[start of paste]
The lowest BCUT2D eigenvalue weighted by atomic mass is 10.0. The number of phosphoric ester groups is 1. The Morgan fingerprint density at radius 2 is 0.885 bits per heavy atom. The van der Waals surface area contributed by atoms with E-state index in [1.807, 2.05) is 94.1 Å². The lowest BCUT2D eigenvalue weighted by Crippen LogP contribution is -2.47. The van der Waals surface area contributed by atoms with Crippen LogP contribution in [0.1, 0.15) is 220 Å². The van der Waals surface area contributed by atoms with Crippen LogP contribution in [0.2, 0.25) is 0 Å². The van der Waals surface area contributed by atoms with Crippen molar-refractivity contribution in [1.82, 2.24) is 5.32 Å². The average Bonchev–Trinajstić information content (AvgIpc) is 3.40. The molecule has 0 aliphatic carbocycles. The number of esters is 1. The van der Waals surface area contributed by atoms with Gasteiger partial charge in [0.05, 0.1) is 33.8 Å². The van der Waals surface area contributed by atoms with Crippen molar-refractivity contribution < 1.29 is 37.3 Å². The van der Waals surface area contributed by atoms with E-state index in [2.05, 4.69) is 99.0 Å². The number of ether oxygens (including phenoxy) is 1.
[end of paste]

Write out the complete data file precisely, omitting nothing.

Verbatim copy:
The lowest BCUT2D eigenvalue weighted by atomic mass is 10.0. The number of phosphoric ester groups is 1. The Morgan fingerprint density at radius 2 is 0.885 bits per heavy atom. The van der Waals surface area contributed by atoms with E-state index in [1.807, 2.05) is 94.1 Å². The lowest BCUT2D eigenvalue weighted by Crippen LogP contribution is -2.47. The van der Waals surface area contributed by atoms with Crippen LogP contribution in [0.1, 0.15) is 220 Å². The van der Waals surface area contributed by atoms with Crippen LogP contribution in [0.2, 0.25) is 0 Å². The van der Waals surface area contributed by atoms with Crippen molar-refractivity contribution in [1.82, 2.24) is 5.32 Å². The average Bonchev–Trinajstić information content (AvgIpc) is 3.40. The molecule has 0 aliphatic carbocycles. The number of esters is 1. The van der Waals surface area contributed by atoms with Gasteiger partial charge in [0.05, 0.1) is 33.8 Å². The van der Waals surface area contributed by atoms with Crippen molar-refractivity contribution < 1.29 is 37.3 Å². The van der Waals surface area contributed by atoms with E-state index in [2.05, 4.69) is 99.0 Å². The number of ether oxygens (including phenoxy) is 1.